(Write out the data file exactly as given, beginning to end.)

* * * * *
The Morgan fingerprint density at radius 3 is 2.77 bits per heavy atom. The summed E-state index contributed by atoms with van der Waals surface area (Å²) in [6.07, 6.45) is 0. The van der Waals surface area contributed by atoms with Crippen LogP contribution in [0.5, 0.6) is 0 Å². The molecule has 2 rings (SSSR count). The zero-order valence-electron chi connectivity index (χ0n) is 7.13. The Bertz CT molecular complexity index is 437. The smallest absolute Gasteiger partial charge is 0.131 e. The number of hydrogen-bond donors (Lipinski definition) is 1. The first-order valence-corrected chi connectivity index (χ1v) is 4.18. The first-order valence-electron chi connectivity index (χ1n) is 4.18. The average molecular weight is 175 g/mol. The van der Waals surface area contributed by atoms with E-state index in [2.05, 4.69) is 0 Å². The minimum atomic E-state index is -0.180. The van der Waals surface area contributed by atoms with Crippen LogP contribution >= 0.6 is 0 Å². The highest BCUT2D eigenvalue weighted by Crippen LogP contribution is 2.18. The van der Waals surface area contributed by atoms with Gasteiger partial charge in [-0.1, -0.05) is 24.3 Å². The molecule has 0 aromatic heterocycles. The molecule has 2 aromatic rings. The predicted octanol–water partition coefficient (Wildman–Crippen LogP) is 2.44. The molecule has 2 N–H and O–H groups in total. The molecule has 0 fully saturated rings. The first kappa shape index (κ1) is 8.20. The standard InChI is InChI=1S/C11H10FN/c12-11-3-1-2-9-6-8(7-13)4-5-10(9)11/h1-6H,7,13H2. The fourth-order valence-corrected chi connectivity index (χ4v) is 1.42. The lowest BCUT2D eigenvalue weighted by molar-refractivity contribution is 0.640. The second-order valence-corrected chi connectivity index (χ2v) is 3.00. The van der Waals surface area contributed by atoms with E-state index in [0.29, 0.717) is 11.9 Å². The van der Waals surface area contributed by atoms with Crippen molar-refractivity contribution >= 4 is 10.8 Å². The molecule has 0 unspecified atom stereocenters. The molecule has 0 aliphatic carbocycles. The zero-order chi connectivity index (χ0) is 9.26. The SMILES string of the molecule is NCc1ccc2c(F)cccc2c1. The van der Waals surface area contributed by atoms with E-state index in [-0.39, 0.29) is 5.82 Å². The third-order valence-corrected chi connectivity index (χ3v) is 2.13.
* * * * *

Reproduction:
The Morgan fingerprint density at radius 3 is 2.77 bits per heavy atom. The summed E-state index contributed by atoms with van der Waals surface area (Å²) in [6.07, 6.45) is 0. The van der Waals surface area contributed by atoms with Crippen LogP contribution in [0.5, 0.6) is 0 Å². The molecule has 2 rings (SSSR count). The zero-order valence-electron chi connectivity index (χ0n) is 7.13. The Bertz CT molecular complexity index is 437. The smallest absolute Gasteiger partial charge is 0.131 e. The number of hydrogen-bond donors (Lipinski definition) is 1. The first-order valence-corrected chi connectivity index (χ1v) is 4.18. The first-order valence-electron chi connectivity index (χ1n) is 4.18. The average molecular weight is 175 g/mol. The van der Waals surface area contributed by atoms with E-state index in [2.05, 4.69) is 0 Å². The minimum atomic E-state index is -0.180. The van der Waals surface area contributed by atoms with Crippen LogP contribution >= 0.6 is 0 Å². The highest BCUT2D eigenvalue weighted by Crippen LogP contribution is 2.18. The van der Waals surface area contributed by atoms with Gasteiger partial charge in [-0.1, -0.05) is 24.3 Å². The molecule has 0 aromatic heterocycles. The molecule has 2 aromatic rings. The predicted octanol–water partition coefficient (Wildman–Crippen LogP) is 2.44. The molecule has 2 N–H and O–H groups in total. The molecule has 0 fully saturated rings. The first kappa shape index (κ1) is 8.20. The standard InChI is InChI=1S/C11H10FN/c12-11-3-1-2-9-6-8(7-13)4-5-10(9)11/h1-6H,7,13H2. The fourth-order valence-corrected chi connectivity index (χ4v) is 1.42. The lowest BCUT2D eigenvalue weighted by molar-refractivity contribution is 0.640. The second-order valence-corrected chi connectivity index (χ2v) is 3.00. The van der Waals surface area contributed by atoms with E-state index in [0.29, 0.717) is 11.9 Å². The van der Waals surface area contributed by atoms with Crippen molar-refractivity contribution >= 4 is 10.8 Å². The molecule has 0 unspecified atom stereocenters. The molecule has 0 aliphatic carbocycles. The zero-order chi connectivity index (χ0) is 9.26. The SMILES string of the molecule is NCc1ccc2c(F)cccc2c1. The van der Waals surface area contributed by atoms with E-state index in [-0.39, 0.29) is 5.82 Å². The third-order valence-corrected chi connectivity index (χ3v) is 2.13.